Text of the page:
This course is composed of three components: 1) introduction to sociological theories and concepts that impact health and health care; 2) introduction to professionalism and ethics and 3) introduction to the ways in which individual psychology shapes and affects health and health care. Topics such as the social determinants of health and related ethical issues; the social construction of disease; and the exploration of when and why people seek health care services will be used to stimulate discussion about how social forces impact pharmacy practice. Codes of ethics and other ethical principles for guiding professional practice in pharmacy will be discussed through the analysis of ethics cases. Behaviouralist, cognitivist, developmentalist, and psychoanalytic theories will be used to help students understand the range of responses and behaviours individuals may demonstrate when dealing with health-related issues. Students will apply these theories to discussion of different patient education (counselling) approaches designed to optimize personal and health-related outcomes.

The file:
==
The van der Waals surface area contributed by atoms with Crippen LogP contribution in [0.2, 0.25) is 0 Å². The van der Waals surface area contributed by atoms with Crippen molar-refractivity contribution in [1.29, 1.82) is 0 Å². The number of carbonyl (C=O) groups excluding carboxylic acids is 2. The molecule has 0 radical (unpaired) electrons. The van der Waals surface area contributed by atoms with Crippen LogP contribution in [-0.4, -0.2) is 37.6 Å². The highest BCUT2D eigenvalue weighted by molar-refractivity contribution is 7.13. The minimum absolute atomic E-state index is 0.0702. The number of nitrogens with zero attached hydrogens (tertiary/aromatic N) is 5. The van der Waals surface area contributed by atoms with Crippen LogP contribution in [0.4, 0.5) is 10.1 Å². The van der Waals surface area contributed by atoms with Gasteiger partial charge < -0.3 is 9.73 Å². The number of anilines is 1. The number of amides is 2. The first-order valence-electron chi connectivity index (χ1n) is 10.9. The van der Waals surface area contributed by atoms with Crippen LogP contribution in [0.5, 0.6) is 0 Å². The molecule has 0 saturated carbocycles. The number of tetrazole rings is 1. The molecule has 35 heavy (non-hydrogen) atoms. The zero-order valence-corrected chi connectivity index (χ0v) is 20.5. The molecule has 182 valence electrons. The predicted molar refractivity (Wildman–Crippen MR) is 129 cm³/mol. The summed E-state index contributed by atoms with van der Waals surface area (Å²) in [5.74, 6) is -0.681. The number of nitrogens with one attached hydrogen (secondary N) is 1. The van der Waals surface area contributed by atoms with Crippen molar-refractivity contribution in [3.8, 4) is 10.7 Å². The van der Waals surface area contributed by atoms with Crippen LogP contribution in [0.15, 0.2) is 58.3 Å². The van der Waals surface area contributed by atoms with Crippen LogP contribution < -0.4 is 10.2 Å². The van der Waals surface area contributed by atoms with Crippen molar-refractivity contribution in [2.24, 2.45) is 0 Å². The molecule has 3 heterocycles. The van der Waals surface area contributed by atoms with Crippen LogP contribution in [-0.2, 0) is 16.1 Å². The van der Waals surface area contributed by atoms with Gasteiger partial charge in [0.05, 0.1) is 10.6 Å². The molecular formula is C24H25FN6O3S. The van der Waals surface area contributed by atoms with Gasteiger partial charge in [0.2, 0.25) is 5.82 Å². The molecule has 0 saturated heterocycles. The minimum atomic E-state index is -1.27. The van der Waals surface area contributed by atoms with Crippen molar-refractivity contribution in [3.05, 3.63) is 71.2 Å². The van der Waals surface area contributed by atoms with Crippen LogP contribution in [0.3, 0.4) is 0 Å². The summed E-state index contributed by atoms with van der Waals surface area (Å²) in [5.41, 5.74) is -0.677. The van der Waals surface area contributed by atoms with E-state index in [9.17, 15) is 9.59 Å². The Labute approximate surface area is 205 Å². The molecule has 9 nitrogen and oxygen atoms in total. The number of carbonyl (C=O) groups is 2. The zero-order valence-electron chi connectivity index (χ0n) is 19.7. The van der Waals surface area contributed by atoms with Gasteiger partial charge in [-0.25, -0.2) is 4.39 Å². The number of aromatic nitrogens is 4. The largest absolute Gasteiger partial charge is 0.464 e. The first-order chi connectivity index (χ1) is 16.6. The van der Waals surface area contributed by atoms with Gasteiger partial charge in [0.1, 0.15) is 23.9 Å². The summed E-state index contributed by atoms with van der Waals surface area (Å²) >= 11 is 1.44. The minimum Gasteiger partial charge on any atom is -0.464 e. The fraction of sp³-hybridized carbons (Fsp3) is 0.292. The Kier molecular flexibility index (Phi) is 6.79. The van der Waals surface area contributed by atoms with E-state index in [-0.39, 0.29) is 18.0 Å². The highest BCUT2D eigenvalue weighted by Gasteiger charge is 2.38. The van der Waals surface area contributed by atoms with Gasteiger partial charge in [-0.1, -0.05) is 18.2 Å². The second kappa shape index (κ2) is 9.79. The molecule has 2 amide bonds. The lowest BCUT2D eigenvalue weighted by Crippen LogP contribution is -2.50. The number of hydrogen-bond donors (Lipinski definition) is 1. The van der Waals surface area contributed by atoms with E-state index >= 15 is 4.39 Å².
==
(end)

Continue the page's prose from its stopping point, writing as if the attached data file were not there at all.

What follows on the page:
As pharmacists, you are expected to integrate your knowledge and skills gained throughout the pharmacy curriculum to provide direct patient care. Pharmacy practice is calculations intensive and accuracy is critically important to safe and effective patient care. As medication therapy experts, patients and other health care providers value and depend on pharmacists’ expertise and accuracy in pharmaceutical calculations. Throughout the course, students will be required to complete pharmaceutical calculations with a focus on accuracy. A case based approach will be taken to familiarize students with real life examples of common calculations required to practice in community and hospital settings. The objective of this course is to prepare the student to apply knowledge and skills gained to other courses in the program, such as the early practice experience (EPE 1).